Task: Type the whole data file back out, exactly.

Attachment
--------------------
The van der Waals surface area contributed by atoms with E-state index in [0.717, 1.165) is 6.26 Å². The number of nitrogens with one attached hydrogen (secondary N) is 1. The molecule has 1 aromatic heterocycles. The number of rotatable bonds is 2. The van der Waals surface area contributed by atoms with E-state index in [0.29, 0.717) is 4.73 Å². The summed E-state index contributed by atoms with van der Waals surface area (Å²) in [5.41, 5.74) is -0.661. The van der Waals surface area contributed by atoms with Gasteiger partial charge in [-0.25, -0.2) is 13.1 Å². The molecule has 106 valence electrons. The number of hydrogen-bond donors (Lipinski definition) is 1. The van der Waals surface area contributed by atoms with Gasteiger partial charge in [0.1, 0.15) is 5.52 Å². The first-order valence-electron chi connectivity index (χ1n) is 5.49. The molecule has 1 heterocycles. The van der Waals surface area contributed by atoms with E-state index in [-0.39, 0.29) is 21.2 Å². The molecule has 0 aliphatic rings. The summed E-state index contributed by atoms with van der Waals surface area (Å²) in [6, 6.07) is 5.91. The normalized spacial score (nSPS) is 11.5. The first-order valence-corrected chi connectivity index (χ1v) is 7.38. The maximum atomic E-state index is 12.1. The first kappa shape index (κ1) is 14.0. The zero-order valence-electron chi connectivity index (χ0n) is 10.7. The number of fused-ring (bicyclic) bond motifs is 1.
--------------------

The van der Waals surface area contributed by atoms with E-state index in [0.717, 1.165) is 6.26 Å². The number of nitrogens with one attached hydrogen (secondary N) is 1. The molecule has 1 aromatic heterocycles. The number of rotatable bonds is 2. The van der Waals surface area contributed by atoms with E-state index in [0.29, 0.717) is 4.73 Å². The summed E-state index contributed by atoms with van der Waals surface area (Å²) in [5.41, 5.74) is -0.661. The van der Waals surface area contributed by atoms with Gasteiger partial charge in [-0.25, -0.2) is 13.1 Å². The molecule has 106 valence electrons. The number of hydrogen-bond donors (Lipinski definition) is 1. The van der Waals surface area contributed by atoms with Gasteiger partial charge in [0.1, 0.15) is 5.52 Å². The first-order valence-electron chi connectivity index (χ1n) is 5.49. The molecule has 1 heterocycles. The van der Waals surface area contributed by atoms with E-state index in [-0.39, 0.29) is 21.2 Å². The molecule has 0 aliphatic rings. The summed E-state index contributed by atoms with van der Waals surface area (Å²) in [6, 6.07) is 5.91. The normalized spacial score (nSPS) is 11.5. The first-order valence-corrected chi connectivity index (χ1v) is 7.38. The maximum atomic E-state index is 12.1. The first kappa shape index (κ1) is 14.0. The zero-order valence-electron chi connectivity index (χ0n) is 10.7. The number of fused-ring (bicyclic) bond motifs is 1.